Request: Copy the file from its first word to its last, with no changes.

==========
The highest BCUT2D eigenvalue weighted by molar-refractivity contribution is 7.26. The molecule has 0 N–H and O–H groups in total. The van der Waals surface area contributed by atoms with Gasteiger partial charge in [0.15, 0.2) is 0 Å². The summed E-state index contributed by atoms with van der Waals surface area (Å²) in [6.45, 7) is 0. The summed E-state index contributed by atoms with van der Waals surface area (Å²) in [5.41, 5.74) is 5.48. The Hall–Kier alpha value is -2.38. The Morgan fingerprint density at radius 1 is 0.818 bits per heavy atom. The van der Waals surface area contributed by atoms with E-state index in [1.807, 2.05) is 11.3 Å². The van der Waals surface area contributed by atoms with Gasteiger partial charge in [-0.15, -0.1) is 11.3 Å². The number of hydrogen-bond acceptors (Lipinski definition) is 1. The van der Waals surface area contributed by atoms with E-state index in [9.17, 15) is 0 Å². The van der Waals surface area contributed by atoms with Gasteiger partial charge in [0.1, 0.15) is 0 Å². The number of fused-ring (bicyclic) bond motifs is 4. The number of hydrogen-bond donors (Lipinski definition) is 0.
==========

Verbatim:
The highest BCUT2D eigenvalue weighted by molar-refractivity contribution is 7.26. The molecule has 0 N–H and O–H groups in total. The van der Waals surface area contributed by atoms with Gasteiger partial charge in [0.15, 0.2) is 0 Å². The summed E-state index contributed by atoms with van der Waals surface area (Å²) in [6.45, 7) is 0. The summed E-state index contributed by atoms with van der Waals surface area (Å²) in [5.41, 5.74) is 5.48. The Hall–Kier alpha value is -2.38. The Morgan fingerprint density at radius 1 is 0.818 bits per heavy atom. The van der Waals surface area contributed by atoms with E-state index in [1.807, 2.05) is 11.3 Å². The van der Waals surface area contributed by atoms with Gasteiger partial charge in [-0.15, -0.1) is 11.3 Å². The number of hydrogen-bond acceptors (Lipinski definition) is 1. The van der Waals surface area contributed by atoms with E-state index in [9.17, 15) is 0 Å². The van der Waals surface area contributed by atoms with Gasteiger partial charge in [0.1, 0.15) is 0 Å². The number of fused-ring (bicyclic) bond motifs is 4. The number of hydrogen-bond donors (Lipinski definition) is 0.